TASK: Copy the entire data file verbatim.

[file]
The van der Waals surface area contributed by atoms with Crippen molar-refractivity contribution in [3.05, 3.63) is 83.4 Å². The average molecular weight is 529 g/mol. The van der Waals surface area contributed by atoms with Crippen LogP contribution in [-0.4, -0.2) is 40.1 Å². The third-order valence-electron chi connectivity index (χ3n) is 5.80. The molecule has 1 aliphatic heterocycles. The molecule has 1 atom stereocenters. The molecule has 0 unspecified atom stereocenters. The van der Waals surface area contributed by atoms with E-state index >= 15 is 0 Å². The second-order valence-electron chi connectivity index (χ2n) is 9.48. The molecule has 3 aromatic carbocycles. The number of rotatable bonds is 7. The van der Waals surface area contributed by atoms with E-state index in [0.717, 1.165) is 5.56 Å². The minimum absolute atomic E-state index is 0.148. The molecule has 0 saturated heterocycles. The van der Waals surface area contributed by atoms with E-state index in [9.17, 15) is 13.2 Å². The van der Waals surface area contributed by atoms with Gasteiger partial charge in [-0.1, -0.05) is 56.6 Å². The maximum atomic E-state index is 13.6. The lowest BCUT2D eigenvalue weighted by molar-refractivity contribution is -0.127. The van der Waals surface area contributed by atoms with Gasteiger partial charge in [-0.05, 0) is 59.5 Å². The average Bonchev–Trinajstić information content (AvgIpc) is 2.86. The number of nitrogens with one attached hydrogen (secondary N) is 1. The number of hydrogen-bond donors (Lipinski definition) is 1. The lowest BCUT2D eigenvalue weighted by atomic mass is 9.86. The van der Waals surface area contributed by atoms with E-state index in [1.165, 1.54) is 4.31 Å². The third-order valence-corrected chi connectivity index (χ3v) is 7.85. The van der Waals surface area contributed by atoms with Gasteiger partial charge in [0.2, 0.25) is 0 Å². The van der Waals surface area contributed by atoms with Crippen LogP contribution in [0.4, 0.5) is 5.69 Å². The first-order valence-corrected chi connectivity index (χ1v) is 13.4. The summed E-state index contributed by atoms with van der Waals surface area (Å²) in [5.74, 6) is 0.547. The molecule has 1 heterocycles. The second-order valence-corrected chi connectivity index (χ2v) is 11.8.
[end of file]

The van der Waals surface area contributed by atoms with Crippen molar-refractivity contribution in [3.05, 3.63) is 83.4 Å². The average molecular weight is 529 g/mol. The van der Waals surface area contributed by atoms with Crippen LogP contribution in [-0.4, -0.2) is 40.1 Å². The third-order valence-electron chi connectivity index (χ3n) is 5.80. The molecule has 1 aliphatic heterocycles. The molecule has 1 atom stereocenters. The molecule has 0 unspecified atom stereocenters. The van der Waals surface area contributed by atoms with E-state index >= 15 is 0 Å². The second-order valence-electron chi connectivity index (χ2n) is 9.48. The molecule has 3 aromatic carbocycles. The number of rotatable bonds is 7. The van der Waals surface area contributed by atoms with E-state index in [0.717, 1.165) is 5.56 Å². The minimum absolute atomic E-state index is 0.148. The molecule has 0 saturated heterocycles. The van der Waals surface area contributed by atoms with E-state index in [9.17, 15) is 13.2 Å². The van der Waals surface area contributed by atoms with Gasteiger partial charge in [-0.1, -0.05) is 56.6 Å². The maximum atomic E-state index is 13.6. The lowest BCUT2D eigenvalue weighted by molar-refractivity contribution is -0.127. The van der Waals surface area contributed by atoms with Gasteiger partial charge in [-0.05, 0) is 59.5 Å². The average Bonchev–Trinajstić information content (AvgIpc) is 2.86. The number of nitrogens with one attached hydrogen (secondary N) is 1. The number of hydrogen-bond donors (Lipinski definition) is 1. The lowest BCUT2D eigenvalue weighted by atomic mass is 9.86. The van der Waals surface area contributed by atoms with E-state index in [1.165, 1.54) is 4.31 Å². The third-order valence-corrected chi connectivity index (χ3v) is 7.85. The van der Waals surface area contributed by atoms with Gasteiger partial charge in [0.2, 0.25) is 0 Å². The van der Waals surface area contributed by atoms with Crippen LogP contribution in [0.4, 0.5) is 5.69 Å². The first-order valence-corrected chi connectivity index (χ1v) is 13.4. The summed E-state index contributed by atoms with van der Waals surface area (Å²) in [5.74, 6) is 0.547. The molecule has 1 heterocycles. The second-order valence-corrected chi connectivity index (χ2v) is 11.8.